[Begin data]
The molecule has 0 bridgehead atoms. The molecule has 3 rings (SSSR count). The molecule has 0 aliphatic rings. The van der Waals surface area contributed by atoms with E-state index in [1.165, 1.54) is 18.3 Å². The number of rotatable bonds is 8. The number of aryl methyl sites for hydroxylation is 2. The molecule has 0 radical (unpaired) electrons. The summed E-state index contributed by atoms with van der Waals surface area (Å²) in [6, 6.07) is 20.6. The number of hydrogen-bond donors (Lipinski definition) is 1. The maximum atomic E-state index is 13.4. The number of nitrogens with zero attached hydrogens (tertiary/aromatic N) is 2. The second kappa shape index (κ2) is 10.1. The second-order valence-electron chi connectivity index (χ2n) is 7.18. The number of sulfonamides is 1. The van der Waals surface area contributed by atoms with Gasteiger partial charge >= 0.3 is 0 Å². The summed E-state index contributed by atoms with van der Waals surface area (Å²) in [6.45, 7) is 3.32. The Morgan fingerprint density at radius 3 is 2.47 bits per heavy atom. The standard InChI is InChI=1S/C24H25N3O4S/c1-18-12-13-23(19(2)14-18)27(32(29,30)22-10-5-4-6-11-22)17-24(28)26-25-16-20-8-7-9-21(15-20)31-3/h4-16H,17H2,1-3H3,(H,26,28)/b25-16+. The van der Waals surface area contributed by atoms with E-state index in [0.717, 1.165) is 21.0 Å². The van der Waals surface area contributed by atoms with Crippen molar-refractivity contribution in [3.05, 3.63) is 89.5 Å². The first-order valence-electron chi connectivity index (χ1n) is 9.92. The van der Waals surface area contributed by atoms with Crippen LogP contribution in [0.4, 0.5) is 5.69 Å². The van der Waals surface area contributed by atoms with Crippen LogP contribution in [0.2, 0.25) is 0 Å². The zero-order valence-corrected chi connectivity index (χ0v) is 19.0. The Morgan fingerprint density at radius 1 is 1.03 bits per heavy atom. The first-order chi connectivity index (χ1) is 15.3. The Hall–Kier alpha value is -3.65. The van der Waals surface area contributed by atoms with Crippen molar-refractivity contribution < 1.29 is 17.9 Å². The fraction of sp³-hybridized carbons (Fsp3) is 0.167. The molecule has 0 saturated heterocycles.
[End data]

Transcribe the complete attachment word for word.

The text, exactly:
The molecule has 0 bridgehead atoms. The molecule has 3 rings (SSSR count). The molecule has 0 aliphatic rings. The van der Waals surface area contributed by atoms with E-state index in [1.165, 1.54) is 18.3 Å². The number of rotatable bonds is 8. The number of aryl methyl sites for hydroxylation is 2. The molecule has 0 radical (unpaired) electrons. The summed E-state index contributed by atoms with van der Waals surface area (Å²) in [6, 6.07) is 20.6. The number of hydrogen-bond donors (Lipinski definition) is 1. The maximum atomic E-state index is 13.4. The number of nitrogens with zero attached hydrogens (tertiary/aromatic N) is 2. The second kappa shape index (κ2) is 10.1. The second-order valence-electron chi connectivity index (χ2n) is 7.18. The number of sulfonamides is 1. The van der Waals surface area contributed by atoms with Gasteiger partial charge >= 0.3 is 0 Å². The summed E-state index contributed by atoms with van der Waals surface area (Å²) in [6.45, 7) is 3.32. The Morgan fingerprint density at radius 3 is 2.47 bits per heavy atom. The standard InChI is InChI=1S/C24H25N3O4S/c1-18-12-13-23(19(2)14-18)27(32(29,30)22-10-5-4-6-11-22)17-24(28)26-25-16-20-8-7-9-21(15-20)31-3/h4-16H,17H2,1-3H3,(H,26,28)/b25-16+. The van der Waals surface area contributed by atoms with E-state index in [0.717, 1.165) is 21.0 Å². The van der Waals surface area contributed by atoms with Crippen molar-refractivity contribution in [3.05, 3.63) is 89.5 Å². The first-order valence-electron chi connectivity index (χ1n) is 9.92. The van der Waals surface area contributed by atoms with Crippen LogP contribution in [0.4, 0.5) is 5.69 Å². The van der Waals surface area contributed by atoms with Crippen LogP contribution in [0.2, 0.25) is 0 Å². The zero-order valence-corrected chi connectivity index (χ0v) is 19.0. The Morgan fingerprint density at radius 1 is 1.03 bits per heavy atom. The first-order chi connectivity index (χ1) is 15.3. The Hall–Kier alpha value is -3.65. The van der Waals surface area contributed by atoms with Crippen molar-refractivity contribution < 1.29 is 17.9 Å². The fraction of sp³-hybridized carbons (Fsp3) is 0.167. The molecule has 0 saturated heterocycles.